The previous species names irideus and gairdneri were adopted as subspecies names for the coastal rainbow and Columbia River redband trout, respectively. Anadromous forms of the coastal rainbow trout or redband trout are known as steelhead. Subspecies of Oncorhynchus mykiss are listed below as described by fisheries biologist Robert J. Behnke. Resident freshwater rainbow trout adults average between 1 and 5 lb in riverine environments, while lake-dwelling and anadromous forms may reach 20 lb. Coloration varies between regions and subspecies. Adult freshwater forms are blue-green or olive green with heavy black spotting over the length of the body. Adult fish have a broad reddish stripe along the lateral line, from gills to the tail, most pronounced in breeding males; the caudal fin is only mildly forked. Lake-dwelling and anadromous forms are more silvery in color with the reddish stripe completely gone. Juvenile rainbow trout display parr marks typical of most salmonid juveniles. In some redband and golden trout forms parr marks are retained into adulthood.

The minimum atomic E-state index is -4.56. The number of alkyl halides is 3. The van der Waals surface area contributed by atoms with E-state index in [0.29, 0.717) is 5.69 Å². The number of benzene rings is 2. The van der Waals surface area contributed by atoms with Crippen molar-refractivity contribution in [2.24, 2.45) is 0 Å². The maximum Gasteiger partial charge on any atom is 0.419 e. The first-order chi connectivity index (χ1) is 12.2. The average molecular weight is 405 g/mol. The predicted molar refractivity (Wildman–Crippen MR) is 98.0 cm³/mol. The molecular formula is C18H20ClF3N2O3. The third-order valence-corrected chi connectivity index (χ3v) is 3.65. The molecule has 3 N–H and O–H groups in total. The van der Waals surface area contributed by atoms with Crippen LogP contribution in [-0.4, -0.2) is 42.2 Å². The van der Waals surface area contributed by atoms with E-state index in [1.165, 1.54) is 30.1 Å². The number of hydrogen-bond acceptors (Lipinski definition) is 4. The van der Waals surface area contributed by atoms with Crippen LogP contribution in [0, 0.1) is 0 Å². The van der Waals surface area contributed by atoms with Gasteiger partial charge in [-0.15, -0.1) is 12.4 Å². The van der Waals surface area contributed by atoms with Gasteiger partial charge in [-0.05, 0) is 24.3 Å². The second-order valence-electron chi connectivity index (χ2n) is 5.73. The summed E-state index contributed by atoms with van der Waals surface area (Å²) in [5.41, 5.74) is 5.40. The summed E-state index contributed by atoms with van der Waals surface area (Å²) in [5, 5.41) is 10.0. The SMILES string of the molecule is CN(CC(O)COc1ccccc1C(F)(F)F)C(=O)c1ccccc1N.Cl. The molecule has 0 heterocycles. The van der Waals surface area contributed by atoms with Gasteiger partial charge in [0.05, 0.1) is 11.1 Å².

Some coastal rainbow trout and Columbia River redband trout populations and cutbow hybrids may display reddish or pink throat markings similar to cutthroat trout. In many regions, hatchery-bred trout can be distinguished from native trout via fin clips. Fin clipping the adipose fin is a management tool used to identify hatchery-reared fish. Rainbow trout, including steelhead forms spawn in early to late spring when water temperatures reach at least 42 to 44 °F; the maximum recorded lifespan for a rainbow trout is 11 years. Freshwater resident rainbow trout inhabit and spawn in small to moderately large, well oxygenated, shallow rivers with gravel bottoms, they are native to the alluvial or freestone streams that are typical tributaries of the Pacific basin, but introduced rainbow trout have established wild, self-sustaining populations in other river types such as bedrock and spring creeks. Lake resident rainbow trout are found in moderately deep, cool lakes with